There is an air of dignity that surrounds the label “classical education”. There are also many ways to differentiate what that really means.
For our purpose here, I am going to tell you about the classical method as it relates to a classical christian education rather than a classical humanist education which is what you would get if you chose to educate by only studying the ancient classical authors of Greek and Roman times.
The classical method employees the methods of the ancient teachers and desires to achieve the same goals of knowledge, understanding, and wisdom, but not necessarily through the classical materials.
Our homeschool is what I like to call classically Charlotte. We are heavily influenced by Charlotte Mason and classical education methodology. They are extremely complimentary.
The Classical Method
The classical method uses the trivium as its main focus. The trivium consists of three stages: grammar, logic, and rhetoric. These three stages are experienced both as the child matures, and are experienced during the act of learning throughout each subject as the child learns the facts at hand, mulls them over and begins to understand and ask questions, and then assemble the resulting conclusions into an idea.
A classical student will receive formal training in Latin, Logic, Greek, and Western Literature. The goal is to train the student to think for himself and become a future leader. The Socratic Method is instilled in the student to develop a critical thinker. Think of the student/teacher relationship of Aristotle and Alexander the Great as an example of this method.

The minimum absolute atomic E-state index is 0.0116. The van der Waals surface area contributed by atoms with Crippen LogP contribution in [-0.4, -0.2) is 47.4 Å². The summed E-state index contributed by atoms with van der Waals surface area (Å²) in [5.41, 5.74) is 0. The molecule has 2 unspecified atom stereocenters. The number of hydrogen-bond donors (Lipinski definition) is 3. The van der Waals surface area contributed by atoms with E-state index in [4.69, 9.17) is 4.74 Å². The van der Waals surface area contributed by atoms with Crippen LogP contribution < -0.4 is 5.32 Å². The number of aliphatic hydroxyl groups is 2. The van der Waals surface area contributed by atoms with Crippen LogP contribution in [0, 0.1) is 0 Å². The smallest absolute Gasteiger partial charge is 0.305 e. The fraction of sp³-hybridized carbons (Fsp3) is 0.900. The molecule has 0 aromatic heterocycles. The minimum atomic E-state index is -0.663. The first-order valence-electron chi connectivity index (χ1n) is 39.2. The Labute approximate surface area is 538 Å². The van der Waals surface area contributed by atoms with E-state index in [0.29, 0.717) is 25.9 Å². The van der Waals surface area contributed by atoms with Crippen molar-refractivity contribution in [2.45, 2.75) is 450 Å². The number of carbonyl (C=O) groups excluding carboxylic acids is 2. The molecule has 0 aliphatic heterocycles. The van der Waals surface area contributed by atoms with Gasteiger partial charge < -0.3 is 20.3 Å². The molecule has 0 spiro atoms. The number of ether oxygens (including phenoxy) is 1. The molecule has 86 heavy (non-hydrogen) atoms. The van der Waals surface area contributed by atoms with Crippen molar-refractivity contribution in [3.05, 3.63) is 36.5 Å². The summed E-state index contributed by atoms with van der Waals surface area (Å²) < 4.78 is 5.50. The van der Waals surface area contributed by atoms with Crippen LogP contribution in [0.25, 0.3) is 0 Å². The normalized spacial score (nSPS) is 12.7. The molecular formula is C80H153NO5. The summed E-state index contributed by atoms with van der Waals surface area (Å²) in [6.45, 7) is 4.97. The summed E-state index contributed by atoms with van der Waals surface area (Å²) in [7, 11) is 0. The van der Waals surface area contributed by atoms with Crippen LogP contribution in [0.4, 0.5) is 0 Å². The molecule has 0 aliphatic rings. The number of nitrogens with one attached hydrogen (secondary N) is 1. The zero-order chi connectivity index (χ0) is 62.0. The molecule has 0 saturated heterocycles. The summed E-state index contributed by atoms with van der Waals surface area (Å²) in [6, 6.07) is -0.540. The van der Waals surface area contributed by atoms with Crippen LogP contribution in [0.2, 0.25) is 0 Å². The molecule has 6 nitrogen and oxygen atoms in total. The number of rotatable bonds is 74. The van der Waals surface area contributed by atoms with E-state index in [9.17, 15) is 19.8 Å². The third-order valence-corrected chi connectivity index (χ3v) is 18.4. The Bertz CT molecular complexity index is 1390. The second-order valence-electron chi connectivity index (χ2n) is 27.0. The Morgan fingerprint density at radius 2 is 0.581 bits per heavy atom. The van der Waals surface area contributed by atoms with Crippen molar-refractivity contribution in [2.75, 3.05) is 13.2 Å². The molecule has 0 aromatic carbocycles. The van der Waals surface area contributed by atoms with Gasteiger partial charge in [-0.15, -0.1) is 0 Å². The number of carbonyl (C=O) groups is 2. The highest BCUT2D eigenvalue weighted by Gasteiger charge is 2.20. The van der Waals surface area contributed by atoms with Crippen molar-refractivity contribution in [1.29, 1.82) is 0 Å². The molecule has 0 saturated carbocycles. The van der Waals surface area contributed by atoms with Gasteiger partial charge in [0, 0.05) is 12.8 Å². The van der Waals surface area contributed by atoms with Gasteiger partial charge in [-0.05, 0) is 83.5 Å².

Stages of the Trivium
- GRAMMAR: (knowledge) The first stage lays the foundation for language beginning in early elementary school. During grades 1 through 4, students will learn facts such as phonics, grammar rules, spelling rules, math facts, historical facts, scientific facts, and more. The facts build the foundation for the next stage of the trivium.
- LOGIC: (understanding) The second stage, beginning around 5th grade, focuses on when a child begins to ask “why” and starts to think in terms of cause and effect along with appreciation of abstract thought. The child begins to analyze what he is reading and he is encouraged to express this in his writing. This stage begins to shape critical thinking in the student.
- RHETORIC: (wisdom) By high school, the student learns to build on the facts from the first stage and the logical thought from the second stage, to begin presenting his ideas in a clear way that shows original and critical thought.
The classical method focuses on a consistent pattern of education whereby students are introduced to history and science in a consistent repetition so each subject can be studied within the three stages of the trivium. For example, students will learn Ancients, Middle Ages, Renaissance and Reformation, and Modern Times in that order three times within their 12 years of education. This looping of subjects allows for excellent mastery.
Resources for Classical Home Eduation
Teaching the Trivium: Christian Homeschooling in a Classical StyleThe Well-Trained Mind: A Guide to Classical Education at HomeConsider This: Charlotte Mason and the Classical TraditionThe Lost Tools of Learning: Symposium on EducationBeauty for Truth’s Sake: On the Re-enchantment of EducationThe Well-Educated Mind: A Guide to the Classical Education You Never Had
Classical Curriculum Options
This is by no means an extensive list, but these are the most prominent that adhere to a classical philosophy. We are using several Memoria Press items this year and they are exceptional.
Are you considering a classical approach to your homeschool?
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